I’ve been thinking about technology (as is evident from my last blog), and I’ve been thinking about Christmas. We have eight grandchildren, and Christmas wish lists abound with technology-related items. For the younger children, Santa will bring lots of plastic gadgets which light up and make noise and require frequent battery changes. Santa’s helpers would do well to buy stock in Duracell. For the older kids and adult children, the requests often involve gift cards so they can replenish their games (or whatever). It all got me thinking about how Christmas has changed over my lifetime. I found it a useful exercise to go back through the years (71 in my case) and try to remember what Christmas was like and how technology has affected it over the years.
My early Christmases were simple – in retrospect, we had few presents and little technology. There were the lights on the tree and the impossible task of determining which bulb was causing the whole string to go out. There were the amazing bubbling bulbs, and the cardboard villages with lights in each little house. (Why weren’t there more fires?) An old electric train chugged around the base of the Christmas tree. Presents were not complex or technical – dolls, sleds, cowboy outfits. If the toy moved or played music, it was because you wound it up. The highlight for me – up to the age of about eight, when we moved far enough away to end the tradition – was an extended family carol sing on Christmas Eve. All the aunts, uncles and cousins would gather at one of our homes, and people would take turns playing the piano while we sang every verse of all the carols, which were printed in little booklets that the banks gave out in those days. No presents, lots of food, not much drinking (for the most part that was a tee-totaling crowd). Pleasant memories though. Christmas morning was exciting but not extravagant, and not shared with anyone but immediate family.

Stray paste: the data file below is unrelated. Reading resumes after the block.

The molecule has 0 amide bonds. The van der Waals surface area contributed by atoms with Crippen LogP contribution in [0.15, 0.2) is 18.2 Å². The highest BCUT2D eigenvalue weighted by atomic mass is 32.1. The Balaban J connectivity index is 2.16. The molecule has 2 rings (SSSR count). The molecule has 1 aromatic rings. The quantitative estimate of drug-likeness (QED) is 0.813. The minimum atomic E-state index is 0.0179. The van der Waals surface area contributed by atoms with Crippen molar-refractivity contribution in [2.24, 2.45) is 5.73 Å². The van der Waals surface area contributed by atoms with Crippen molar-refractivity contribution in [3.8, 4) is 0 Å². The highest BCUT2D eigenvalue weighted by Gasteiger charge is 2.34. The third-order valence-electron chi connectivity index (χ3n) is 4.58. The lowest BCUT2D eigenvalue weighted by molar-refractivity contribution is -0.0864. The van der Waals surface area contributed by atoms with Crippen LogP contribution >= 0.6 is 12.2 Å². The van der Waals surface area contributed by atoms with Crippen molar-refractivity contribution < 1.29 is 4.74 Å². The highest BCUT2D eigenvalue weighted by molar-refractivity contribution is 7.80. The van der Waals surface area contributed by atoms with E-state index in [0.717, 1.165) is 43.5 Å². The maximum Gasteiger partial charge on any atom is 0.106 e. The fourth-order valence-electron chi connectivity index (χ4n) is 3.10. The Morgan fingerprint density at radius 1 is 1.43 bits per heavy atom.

My first Christmas present that involved any technology at all was a wristwatch in my teen years – not too exciting. But this was followed the next year by a transistor radio – a radio I could listen to all by myself. It only got three stations but was a joy to keep under my pillow and listen to surreptitiously when my parents thought I was long asleep. In a way, the transistor radio was a turning point. It was personal technology, personal entertainment. In an era when homes had only one TV (black and white in our case), one phone, one stereo, and one radio (in the kitchen), it enabled my teenage self to sequester in at least one tiny respect. But transistors (and then the far smaller transistors on silicon chips) were not done with us.
As a young married adult, I longed for a color television. We bought one for Christmas in 1976, just in time to watch Centennial and Roots. For reception, we had only an antenna with a rotor – which was high technology in those days. For those of you who never had a rotor, it was an electrical gadget that enabled you – on a limited basis – to turn the antenna on your roof from inside the house. Each channel (all three of them) had a preferred setting, and much time was spent watching a snowy screen and trying various locations while listening to the motor on the rotor hum. No cable for several more years. With the advent of the new color TV, however, we moved the black and white television to the bedroom, which began the proliferation of screens in the house.